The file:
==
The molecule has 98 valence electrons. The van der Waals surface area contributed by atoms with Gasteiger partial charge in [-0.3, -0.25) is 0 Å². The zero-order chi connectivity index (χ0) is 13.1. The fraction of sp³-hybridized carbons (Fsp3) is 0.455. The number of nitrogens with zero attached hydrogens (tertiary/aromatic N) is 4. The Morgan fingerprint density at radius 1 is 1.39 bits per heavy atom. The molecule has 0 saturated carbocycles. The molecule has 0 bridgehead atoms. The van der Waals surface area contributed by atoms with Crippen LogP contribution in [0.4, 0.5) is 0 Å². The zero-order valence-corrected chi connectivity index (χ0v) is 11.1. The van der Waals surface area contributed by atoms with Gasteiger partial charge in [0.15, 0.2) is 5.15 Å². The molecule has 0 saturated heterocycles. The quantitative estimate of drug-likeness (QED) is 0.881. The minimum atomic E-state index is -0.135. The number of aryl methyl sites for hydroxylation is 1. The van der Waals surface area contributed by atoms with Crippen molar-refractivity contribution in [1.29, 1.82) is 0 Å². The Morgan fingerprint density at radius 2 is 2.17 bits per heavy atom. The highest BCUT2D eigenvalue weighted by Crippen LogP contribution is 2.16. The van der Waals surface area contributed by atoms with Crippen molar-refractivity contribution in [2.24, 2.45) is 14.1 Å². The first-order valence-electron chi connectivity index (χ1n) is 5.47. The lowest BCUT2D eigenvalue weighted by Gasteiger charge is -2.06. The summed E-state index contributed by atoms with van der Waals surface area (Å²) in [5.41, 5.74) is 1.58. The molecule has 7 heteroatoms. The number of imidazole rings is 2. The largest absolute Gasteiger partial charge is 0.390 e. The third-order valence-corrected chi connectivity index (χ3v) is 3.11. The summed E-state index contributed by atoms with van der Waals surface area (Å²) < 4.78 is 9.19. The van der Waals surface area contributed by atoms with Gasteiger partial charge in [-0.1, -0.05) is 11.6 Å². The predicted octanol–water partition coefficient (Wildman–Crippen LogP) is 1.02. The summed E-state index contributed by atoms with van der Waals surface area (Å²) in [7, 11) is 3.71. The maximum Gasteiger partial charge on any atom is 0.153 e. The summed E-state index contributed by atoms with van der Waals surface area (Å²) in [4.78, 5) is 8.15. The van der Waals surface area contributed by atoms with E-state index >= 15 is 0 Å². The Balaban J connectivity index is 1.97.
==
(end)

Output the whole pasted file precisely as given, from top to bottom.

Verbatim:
The molecule has 98 valence electrons. The van der Waals surface area contributed by atoms with Gasteiger partial charge in [-0.3, -0.25) is 0 Å². The zero-order chi connectivity index (χ0) is 13.1. The fraction of sp³-hybridized carbons (Fsp3) is 0.455. The number of nitrogens with zero attached hydrogens (tertiary/aromatic N) is 4. The Morgan fingerprint density at radius 1 is 1.39 bits per heavy atom. The molecule has 0 saturated carbocycles. The molecule has 0 bridgehead atoms. The van der Waals surface area contributed by atoms with Crippen LogP contribution in [0.4, 0.5) is 0 Å². The zero-order valence-corrected chi connectivity index (χ0v) is 11.1. The van der Waals surface area contributed by atoms with Gasteiger partial charge in [0.15, 0.2) is 5.15 Å². The molecule has 0 saturated heterocycles. The quantitative estimate of drug-likeness (QED) is 0.881. The minimum atomic E-state index is -0.135. The number of aryl methyl sites for hydroxylation is 1. The van der Waals surface area contributed by atoms with Crippen molar-refractivity contribution in [1.29, 1.82) is 0 Å². The Morgan fingerprint density at radius 2 is 2.17 bits per heavy atom. The highest BCUT2D eigenvalue weighted by Crippen LogP contribution is 2.16. The van der Waals surface area contributed by atoms with Crippen molar-refractivity contribution in [2.24, 2.45) is 14.1 Å². The first-order valence-electron chi connectivity index (χ1n) is 5.47. The lowest BCUT2D eigenvalue weighted by Gasteiger charge is -2.06. The summed E-state index contributed by atoms with van der Waals surface area (Å²) in [5.41, 5.74) is 1.58. The molecule has 7 heteroatoms. The number of imidazole rings is 2. The largest absolute Gasteiger partial charge is 0.390 e. The third-order valence-corrected chi connectivity index (χ3v) is 3.11. The summed E-state index contributed by atoms with van der Waals surface area (Å²) < 4.78 is 9.19. The van der Waals surface area contributed by atoms with Gasteiger partial charge in [-0.1, -0.05) is 11.6 Å². The predicted octanol–water partition coefficient (Wildman–Crippen LogP) is 1.02. The summed E-state index contributed by atoms with van der Waals surface area (Å²) in [7, 11) is 3.71. The maximum Gasteiger partial charge on any atom is 0.153 e. The summed E-state index contributed by atoms with van der Waals surface area (Å²) in [4.78, 5) is 8.15. The van der Waals surface area contributed by atoms with E-state index >= 15 is 0 Å². The Balaban J connectivity index is 1.97.